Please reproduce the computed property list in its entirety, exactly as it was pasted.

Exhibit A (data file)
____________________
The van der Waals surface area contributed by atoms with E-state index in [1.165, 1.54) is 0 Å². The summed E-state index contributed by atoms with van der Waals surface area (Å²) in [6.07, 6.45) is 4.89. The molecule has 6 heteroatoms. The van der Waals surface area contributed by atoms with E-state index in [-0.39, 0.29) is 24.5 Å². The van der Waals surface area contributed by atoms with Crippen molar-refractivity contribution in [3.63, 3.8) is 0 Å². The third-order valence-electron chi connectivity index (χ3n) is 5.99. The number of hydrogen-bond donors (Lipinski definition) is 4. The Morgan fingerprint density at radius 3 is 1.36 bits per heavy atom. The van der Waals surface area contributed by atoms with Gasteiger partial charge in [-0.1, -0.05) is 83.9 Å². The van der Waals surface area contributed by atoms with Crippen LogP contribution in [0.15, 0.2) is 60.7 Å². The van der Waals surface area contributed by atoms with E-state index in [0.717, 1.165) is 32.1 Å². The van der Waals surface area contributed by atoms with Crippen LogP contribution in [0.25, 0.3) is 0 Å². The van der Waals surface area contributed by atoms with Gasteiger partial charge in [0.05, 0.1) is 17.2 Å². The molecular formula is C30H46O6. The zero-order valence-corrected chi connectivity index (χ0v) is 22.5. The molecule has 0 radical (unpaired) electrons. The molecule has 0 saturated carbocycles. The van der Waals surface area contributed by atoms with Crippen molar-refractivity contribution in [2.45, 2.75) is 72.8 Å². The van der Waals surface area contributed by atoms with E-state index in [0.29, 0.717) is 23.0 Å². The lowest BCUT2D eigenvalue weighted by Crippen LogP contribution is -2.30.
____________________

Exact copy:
The van der Waals surface area contributed by atoms with E-state index in [1.165, 1.54) is 0 Å². The summed E-state index contributed by atoms with van der Waals surface area (Å²) in [6.07, 6.45) is 4.89. The molecule has 6 heteroatoms. The van der Waals surface area contributed by atoms with E-state index in [-0.39, 0.29) is 24.5 Å². The van der Waals surface area contributed by atoms with Crippen molar-refractivity contribution in [3.63, 3.8) is 0 Å². The third-order valence-electron chi connectivity index (χ3n) is 5.99. The number of hydrogen-bond donors (Lipinski definition) is 4. The Morgan fingerprint density at radius 3 is 1.36 bits per heavy atom. The van der Waals surface area contributed by atoms with Gasteiger partial charge in [-0.1, -0.05) is 83.9 Å². The van der Waals surface area contributed by atoms with Crippen LogP contribution in [0.15, 0.2) is 60.7 Å². The van der Waals surface area contributed by atoms with E-state index in [0.717, 1.165) is 32.1 Å². The van der Waals surface area contributed by atoms with Crippen LogP contribution in [0.25, 0.3) is 0 Å². The van der Waals surface area contributed by atoms with Gasteiger partial charge in [0.05, 0.1) is 17.2 Å². The molecular formula is C30H46O6. The zero-order valence-corrected chi connectivity index (χ0v) is 22.5. The molecule has 0 radical (unpaired) electrons. The molecule has 0 saturated carbocycles. The van der Waals surface area contributed by atoms with Crippen molar-refractivity contribution in [2.45, 2.75) is 72.8 Å². The van der Waals surface area contributed by atoms with E-state index in [0.29, 0.717) is 23.0 Å². The lowest BCUT2D eigenvalue weighted by Crippen LogP contribution is -2.30.